« on: 24/03/2021 19:53:48 »
What is morality . Is it a standard that other beings could achieve or solely a human trait or way of thinking.
Is it possible for an animal to show a trait or perform an action which we could consider to be a moral act.
I doubt that animals are capable of performing "moral" acts, in the human sense of the term.
Animals are governed entirely by their instinctive drives. The most powerful of which are, probably, "desire" and "fear".
You can see these drives operating even in our domestic animals, such as cats and dogs. These animals might have been expected, through their thousands of years of exposure to contact with humans, to have taken on board some of our human "morality"..
Yet they haven't at all. For example, suppose you're having your dinner in the presence of your dog. Won't the dog snatch the food from your plate - driven by the dog's "desire" for food - unless you have trained the dog not to do that.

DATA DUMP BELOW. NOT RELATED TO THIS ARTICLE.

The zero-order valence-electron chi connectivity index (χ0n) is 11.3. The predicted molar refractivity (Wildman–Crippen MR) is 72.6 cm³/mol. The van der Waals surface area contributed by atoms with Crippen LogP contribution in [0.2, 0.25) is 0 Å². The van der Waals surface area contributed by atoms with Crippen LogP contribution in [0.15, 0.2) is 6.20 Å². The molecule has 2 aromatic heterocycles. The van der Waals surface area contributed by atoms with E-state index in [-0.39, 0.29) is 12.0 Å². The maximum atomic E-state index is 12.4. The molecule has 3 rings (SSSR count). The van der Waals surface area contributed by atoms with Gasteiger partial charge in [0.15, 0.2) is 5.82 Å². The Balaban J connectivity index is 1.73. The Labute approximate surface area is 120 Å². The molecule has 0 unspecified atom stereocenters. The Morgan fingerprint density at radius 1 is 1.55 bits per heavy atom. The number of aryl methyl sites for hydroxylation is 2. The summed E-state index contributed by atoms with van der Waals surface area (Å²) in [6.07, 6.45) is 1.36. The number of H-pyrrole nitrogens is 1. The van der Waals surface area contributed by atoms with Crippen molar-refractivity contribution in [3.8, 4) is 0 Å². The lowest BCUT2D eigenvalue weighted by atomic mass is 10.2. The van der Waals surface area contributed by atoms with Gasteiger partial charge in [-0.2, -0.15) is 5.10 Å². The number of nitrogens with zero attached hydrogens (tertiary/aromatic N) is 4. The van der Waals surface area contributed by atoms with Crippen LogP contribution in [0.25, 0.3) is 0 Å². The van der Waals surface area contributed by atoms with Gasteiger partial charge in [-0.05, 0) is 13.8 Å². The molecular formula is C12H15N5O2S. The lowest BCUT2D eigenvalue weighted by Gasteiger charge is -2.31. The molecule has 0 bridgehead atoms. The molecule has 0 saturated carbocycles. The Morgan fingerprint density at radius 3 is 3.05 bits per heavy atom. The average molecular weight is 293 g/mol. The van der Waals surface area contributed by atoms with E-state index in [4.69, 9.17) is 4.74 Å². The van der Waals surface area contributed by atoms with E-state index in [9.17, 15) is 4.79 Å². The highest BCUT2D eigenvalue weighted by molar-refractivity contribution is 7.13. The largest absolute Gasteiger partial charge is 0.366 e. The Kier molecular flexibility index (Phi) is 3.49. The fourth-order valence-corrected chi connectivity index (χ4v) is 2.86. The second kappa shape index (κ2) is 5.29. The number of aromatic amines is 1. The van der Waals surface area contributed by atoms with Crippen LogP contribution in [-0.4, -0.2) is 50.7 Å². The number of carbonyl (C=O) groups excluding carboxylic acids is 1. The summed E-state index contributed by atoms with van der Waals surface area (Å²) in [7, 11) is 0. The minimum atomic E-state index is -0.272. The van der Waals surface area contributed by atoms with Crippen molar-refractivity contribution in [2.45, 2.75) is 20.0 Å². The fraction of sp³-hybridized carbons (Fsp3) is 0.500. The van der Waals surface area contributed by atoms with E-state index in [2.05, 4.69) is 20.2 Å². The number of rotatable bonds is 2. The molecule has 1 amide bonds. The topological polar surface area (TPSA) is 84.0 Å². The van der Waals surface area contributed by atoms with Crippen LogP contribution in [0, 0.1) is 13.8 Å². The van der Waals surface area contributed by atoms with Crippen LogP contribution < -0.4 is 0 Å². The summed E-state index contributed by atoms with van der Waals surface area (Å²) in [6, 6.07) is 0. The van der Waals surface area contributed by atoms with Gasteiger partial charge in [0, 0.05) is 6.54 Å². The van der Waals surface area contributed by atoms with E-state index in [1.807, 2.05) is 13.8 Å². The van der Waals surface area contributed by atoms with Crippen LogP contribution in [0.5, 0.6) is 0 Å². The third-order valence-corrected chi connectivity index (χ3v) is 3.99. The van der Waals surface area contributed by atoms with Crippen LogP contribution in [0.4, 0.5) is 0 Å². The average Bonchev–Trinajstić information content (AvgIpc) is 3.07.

By inducing "fear" in the dog, as to the consequences of the food- snatching. The consequences needn't be anything harsh and crude, like physically beating the dog.
An angry snarl from you may suffice. Or even a scowl on your face (dogs are possibly unique in being able to interpret human facial expressions)
Whichever it is, it will induce "fear" in the dog, sufficient to override its "desire" for the food. Assuming you've kept it fairly well-fed to date. So that it's not actually starving.
Of course if the dog is starving, "desire" for food will override the "fear". Then the dog will not just eat the food on
your plate, but eventually you as well when the plate's empty.
The "morality" of these actions won't enter into the dog's head. Though you will, through its jaws.
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